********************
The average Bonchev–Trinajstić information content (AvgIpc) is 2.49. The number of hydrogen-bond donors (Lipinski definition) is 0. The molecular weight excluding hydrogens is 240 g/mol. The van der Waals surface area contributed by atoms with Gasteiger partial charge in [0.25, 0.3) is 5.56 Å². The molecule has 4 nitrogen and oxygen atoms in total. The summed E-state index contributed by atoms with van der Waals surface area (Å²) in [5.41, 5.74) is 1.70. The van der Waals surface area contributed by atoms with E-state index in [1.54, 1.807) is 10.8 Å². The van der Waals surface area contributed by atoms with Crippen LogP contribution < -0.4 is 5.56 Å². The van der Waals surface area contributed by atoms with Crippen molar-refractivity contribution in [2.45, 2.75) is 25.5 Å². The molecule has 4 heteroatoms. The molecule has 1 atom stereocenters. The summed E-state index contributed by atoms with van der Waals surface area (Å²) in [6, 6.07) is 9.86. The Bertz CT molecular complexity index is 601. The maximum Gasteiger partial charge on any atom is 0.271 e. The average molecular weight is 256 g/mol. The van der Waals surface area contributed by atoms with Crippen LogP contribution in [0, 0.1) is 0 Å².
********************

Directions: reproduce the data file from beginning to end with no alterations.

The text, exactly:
The average Bonchev–Trinajstić information content (AvgIpc) is 2.49. The number of hydrogen-bond donors (Lipinski definition) is 0. The molecular weight excluding hydrogens is 240 g/mol. The van der Waals surface area contributed by atoms with Gasteiger partial charge in [0.25, 0.3) is 5.56 Å². The molecule has 4 nitrogen and oxygen atoms in total. The summed E-state index contributed by atoms with van der Waals surface area (Å²) in [5.41, 5.74) is 1.70. The van der Waals surface area contributed by atoms with E-state index in [1.54, 1.807) is 10.8 Å². The van der Waals surface area contributed by atoms with Crippen LogP contribution < -0.4 is 5.56 Å². The van der Waals surface area contributed by atoms with Crippen molar-refractivity contribution in [2.45, 2.75) is 25.5 Å². The molecule has 4 heteroatoms. The molecule has 1 atom stereocenters. The summed E-state index contributed by atoms with van der Waals surface area (Å²) in [6, 6.07) is 9.86. The Bertz CT molecular complexity index is 601. The maximum Gasteiger partial charge on any atom is 0.271 e. The average molecular weight is 256 g/mol. The van der Waals surface area contributed by atoms with Crippen LogP contribution in [0, 0.1) is 0 Å².